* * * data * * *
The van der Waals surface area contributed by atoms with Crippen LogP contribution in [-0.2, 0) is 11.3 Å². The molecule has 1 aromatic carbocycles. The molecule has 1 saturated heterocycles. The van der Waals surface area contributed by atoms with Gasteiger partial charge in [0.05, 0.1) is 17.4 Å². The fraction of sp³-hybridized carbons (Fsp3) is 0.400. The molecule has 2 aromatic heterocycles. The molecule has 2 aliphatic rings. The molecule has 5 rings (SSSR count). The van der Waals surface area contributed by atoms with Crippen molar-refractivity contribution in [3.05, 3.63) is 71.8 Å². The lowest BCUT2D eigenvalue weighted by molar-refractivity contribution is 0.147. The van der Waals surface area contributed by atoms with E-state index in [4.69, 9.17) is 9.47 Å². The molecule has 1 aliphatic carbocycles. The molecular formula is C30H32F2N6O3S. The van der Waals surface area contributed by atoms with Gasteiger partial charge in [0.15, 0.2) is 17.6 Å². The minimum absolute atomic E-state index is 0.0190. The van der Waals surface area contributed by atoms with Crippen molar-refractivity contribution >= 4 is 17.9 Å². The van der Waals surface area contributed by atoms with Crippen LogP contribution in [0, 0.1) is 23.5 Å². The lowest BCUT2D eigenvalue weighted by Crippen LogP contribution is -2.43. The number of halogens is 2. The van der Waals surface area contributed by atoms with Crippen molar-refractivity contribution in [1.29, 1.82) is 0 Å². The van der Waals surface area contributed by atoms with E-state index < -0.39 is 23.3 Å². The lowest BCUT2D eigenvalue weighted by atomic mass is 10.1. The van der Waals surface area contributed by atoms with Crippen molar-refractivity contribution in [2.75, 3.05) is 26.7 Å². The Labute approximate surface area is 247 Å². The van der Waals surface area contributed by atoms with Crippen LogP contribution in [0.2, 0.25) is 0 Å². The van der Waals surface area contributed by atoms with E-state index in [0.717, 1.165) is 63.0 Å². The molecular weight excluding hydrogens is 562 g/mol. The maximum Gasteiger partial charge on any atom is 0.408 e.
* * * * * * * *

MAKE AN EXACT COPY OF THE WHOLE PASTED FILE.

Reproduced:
The van der Waals surface area contributed by atoms with Crippen LogP contribution in [-0.2, 0) is 11.3 Å². The molecule has 1 aromatic carbocycles. The molecule has 1 saturated heterocycles. The van der Waals surface area contributed by atoms with Gasteiger partial charge in [0.05, 0.1) is 17.4 Å². The fraction of sp³-hybridized carbons (Fsp3) is 0.400. The molecule has 2 aromatic heterocycles. The molecule has 2 aliphatic rings. The molecule has 5 rings (SSSR count). The van der Waals surface area contributed by atoms with Crippen molar-refractivity contribution in [3.05, 3.63) is 71.8 Å². The lowest BCUT2D eigenvalue weighted by molar-refractivity contribution is 0.147. The van der Waals surface area contributed by atoms with E-state index in [4.69, 9.17) is 9.47 Å². The molecule has 1 aliphatic carbocycles. The molecular formula is C30H32F2N6O3S. The van der Waals surface area contributed by atoms with Gasteiger partial charge in [0.15, 0.2) is 17.6 Å². The minimum absolute atomic E-state index is 0.0190. The van der Waals surface area contributed by atoms with Crippen molar-refractivity contribution >= 4 is 17.9 Å². The van der Waals surface area contributed by atoms with Crippen LogP contribution in [0, 0.1) is 23.5 Å². The lowest BCUT2D eigenvalue weighted by Crippen LogP contribution is -2.43. The number of halogens is 2. The van der Waals surface area contributed by atoms with Crippen molar-refractivity contribution in [1.29, 1.82) is 0 Å². The van der Waals surface area contributed by atoms with E-state index < -0.39 is 23.3 Å². The lowest BCUT2D eigenvalue weighted by atomic mass is 10.1. The van der Waals surface area contributed by atoms with Crippen molar-refractivity contribution in [2.75, 3.05) is 26.7 Å². The Labute approximate surface area is 247 Å². The van der Waals surface area contributed by atoms with Crippen LogP contribution in [0.2, 0.25) is 0 Å². The van der Waals surface area contributed by atoms with E-state index in [0.717, 1.165) is 63.0 Å². The molecular weight excluding hydrogens is 562 g/mol. The maximum Gasteiger partial charge on any atom is 0.408 e.